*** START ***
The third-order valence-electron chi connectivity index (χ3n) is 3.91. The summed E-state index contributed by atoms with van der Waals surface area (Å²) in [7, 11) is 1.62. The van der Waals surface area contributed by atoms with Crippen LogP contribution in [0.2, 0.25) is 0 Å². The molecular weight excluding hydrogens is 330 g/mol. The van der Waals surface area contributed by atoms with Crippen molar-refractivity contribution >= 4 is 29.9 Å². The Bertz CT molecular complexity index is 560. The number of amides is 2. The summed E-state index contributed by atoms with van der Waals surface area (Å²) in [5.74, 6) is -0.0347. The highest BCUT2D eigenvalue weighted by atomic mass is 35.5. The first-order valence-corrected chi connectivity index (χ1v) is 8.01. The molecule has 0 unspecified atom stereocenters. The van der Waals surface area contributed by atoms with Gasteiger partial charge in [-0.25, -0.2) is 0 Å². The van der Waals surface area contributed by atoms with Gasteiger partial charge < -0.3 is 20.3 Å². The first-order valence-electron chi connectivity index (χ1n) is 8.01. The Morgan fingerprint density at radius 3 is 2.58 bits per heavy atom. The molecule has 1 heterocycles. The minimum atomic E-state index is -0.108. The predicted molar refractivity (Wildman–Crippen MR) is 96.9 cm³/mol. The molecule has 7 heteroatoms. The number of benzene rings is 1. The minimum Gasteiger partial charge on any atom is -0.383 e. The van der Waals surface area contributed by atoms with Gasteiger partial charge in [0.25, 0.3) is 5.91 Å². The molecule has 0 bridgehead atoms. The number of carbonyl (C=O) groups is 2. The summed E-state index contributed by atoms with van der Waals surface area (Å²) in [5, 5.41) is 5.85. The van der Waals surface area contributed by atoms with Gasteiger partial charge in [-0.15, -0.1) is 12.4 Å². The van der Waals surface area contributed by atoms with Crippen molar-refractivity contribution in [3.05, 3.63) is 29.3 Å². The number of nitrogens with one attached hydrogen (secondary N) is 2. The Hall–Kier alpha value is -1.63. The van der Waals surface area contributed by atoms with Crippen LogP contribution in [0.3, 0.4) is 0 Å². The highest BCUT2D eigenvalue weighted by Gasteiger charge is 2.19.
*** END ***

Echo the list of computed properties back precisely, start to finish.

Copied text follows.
The third-order valence-electron chi connectivity index (χ3n) is 3.91. The summed E-state index contributed by atoms with van der Waals surface area (Å²) in [7, 11) is 1.62. The van der Waals surface area contributed by atoms with Crippen LogP contribution in [0.2, 0.25) is 0 Å². The molecular weight excluding hydrogens is 330 g/mol. The van der Waals surface area contributed by atoms with Crippen molar-refractivity contribution >= 4 is 29.9 Å². The Bertz CT molecular complexity index is 560. The number of amides is 2. The summed E-state index contributed by atoms with van der Waals surface area (Å²) in [5.74, 6) is -0.0347. The highest BCUT2D eigenvalue weighted by atomic mass is 35.5. The first-order valence-corrected chi connectivity index (χ1v) is 8.01. The molecule has 0 unspecified atom stereocenters. The van der Waals surface area contributed by atoms with Gasteiger partial charge in [-0.25, -0.2) is 0 Å². The van der Waals surface area contributed by atoms with Gasteiger partial charge < -0.3 is 20.3 Å². The first-order valence-electron chi connectivity index (χ1n) is 8.01. The Morgan fingerprint density at radius 3 is 2.58 bits per heavy atom. The molecule has 1 heterocycles. The minimum atomic E-state index is -0.108. The predicted molar refractivity (Wildman–Crippen MR) is 96.9 cm³/mol. The molecule has 7 heteroatoms. The number of benzene rings is 1. The minimum Gasteiger partial charge on any atom is -0.383 e. The van der Waals surface area contributed by atoms with Gasteiger partial charge in [0.25, 0.3) is 5.91 Å². The molecule has 0 bridgehead atoms. The number of carbonyl (C=O) groups is 2. The summed E-state index contributed by atoms with van der Waals surface area (Å²) in [5, 5.41) is 5.85. The van der Waals surface area contributed by atoms with Gasteiger partial charge in [-0.15, -0.1) is 12.4 Å². The van der Waals surface area contributed by atoms with Crippen molar-refractivity contribution in [3.05, 3.63) is 29.3 Å². The number of nitrogens with one attached hydrogen (secondary N) is 2. The Hall–Kier alpha value is -1.63. The van der Waals surface area contributed by atoms with Crippen LogP contribution in [0.3, 0.4) is 0 Å². The highest BCUT2D eigenvalue weighted by Gasteiger charge is 2.19.